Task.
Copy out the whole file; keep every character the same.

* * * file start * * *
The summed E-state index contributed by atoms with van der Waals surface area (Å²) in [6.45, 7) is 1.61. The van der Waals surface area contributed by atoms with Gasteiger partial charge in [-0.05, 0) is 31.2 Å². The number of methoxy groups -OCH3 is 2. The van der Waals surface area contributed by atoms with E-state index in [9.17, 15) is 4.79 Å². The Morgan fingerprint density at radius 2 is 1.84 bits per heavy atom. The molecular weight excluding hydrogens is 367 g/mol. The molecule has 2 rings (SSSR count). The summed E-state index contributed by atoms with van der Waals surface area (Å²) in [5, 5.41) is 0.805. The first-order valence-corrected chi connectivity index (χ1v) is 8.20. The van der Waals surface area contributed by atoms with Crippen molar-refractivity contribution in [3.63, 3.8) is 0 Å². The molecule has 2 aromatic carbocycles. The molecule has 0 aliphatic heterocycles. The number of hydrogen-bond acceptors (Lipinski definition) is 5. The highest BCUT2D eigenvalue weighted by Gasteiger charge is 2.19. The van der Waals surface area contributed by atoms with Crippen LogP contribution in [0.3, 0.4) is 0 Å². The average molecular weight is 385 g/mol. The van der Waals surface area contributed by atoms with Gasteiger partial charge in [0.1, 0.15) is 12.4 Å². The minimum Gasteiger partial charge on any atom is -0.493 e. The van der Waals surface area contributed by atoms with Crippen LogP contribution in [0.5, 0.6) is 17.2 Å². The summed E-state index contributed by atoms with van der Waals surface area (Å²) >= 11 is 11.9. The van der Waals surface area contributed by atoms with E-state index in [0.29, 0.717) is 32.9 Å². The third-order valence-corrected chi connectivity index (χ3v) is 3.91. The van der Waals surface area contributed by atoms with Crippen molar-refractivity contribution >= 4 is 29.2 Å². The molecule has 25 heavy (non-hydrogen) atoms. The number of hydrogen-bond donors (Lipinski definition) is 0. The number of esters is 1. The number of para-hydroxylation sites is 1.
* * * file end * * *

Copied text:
The summed E-state index contributed by atoms with van der Waals surface area (Å²) in [6.45, 7) is 1.61. The van der Waals surface area contributed by atoms with Gasteiger partial charge in [-0.05, 0) is 31.2 Å². The number of methoxy groups -OCH3 is 2. The van der Waals surface area contributed by atoms with E-state index in [9.17, 15) is 4.79 Å². The Morgan fingerprint density at radius 2 is 1.84 bits per heavy atom. The molecular weight excluding hydrogens is 367 g/mol. The molecule has 2 rings (SSSR count). The summed E-state index contributed by atoms with van der Waals surface area (Å²) in [5, 5.41) is 0.805. The first-order valence-corrected chi connectivity index (χ1v) is 8.20. The van der Waals surface area contributed by atoms with Crippen molar-refractivity contribution in [3.63, 3.8) is 0 Å². The molecule has 2 aromatic carbocycles. The molecule has 0 aliphatic heterocycles. The number of hydrogen-bond acceptors (Lipinski definition) is 5. The highest BCUT2D eigenvalue weighted by Gasteiger charge is 2.19. The van der Waals surface area contributed by atoms with Crippen LogP contribution in [0.3, 0.4) is 0 Å². The average molecular weight is 385 g/mol. The van der Waals surface area contributed by atoms with Gasteiger partial charge in [0.1, 0.15) is 12.4 Å². The minimum Gasteiger partial charge on any atom is -0.493 e. The van der Waals surface area contributed by atoms with Crippen LogP contribution in [0.5, 0.6) is 17.2 Å². The summed E-state index contributed by atoms with van der Waals surface area (Å²) >= 11 is 11.9. The van der Waals surface area contributed by atoms with E-state index in [0.29, 0.717) is 32.9 Å². The third-order valence-corrected chi connectivity index (χ3v) is 3.91. The van der Waals surface area contributed by atoms with Crippen molar-refractivity contribution >= 4 is 29.2 Å². The molecule has 25 heavy (non-hydrogen) atoms. The number of hydrogen-bond donors (Lipinski definition) is 0. The number of esters is 1. The number of para-hydroxylation sites is 1.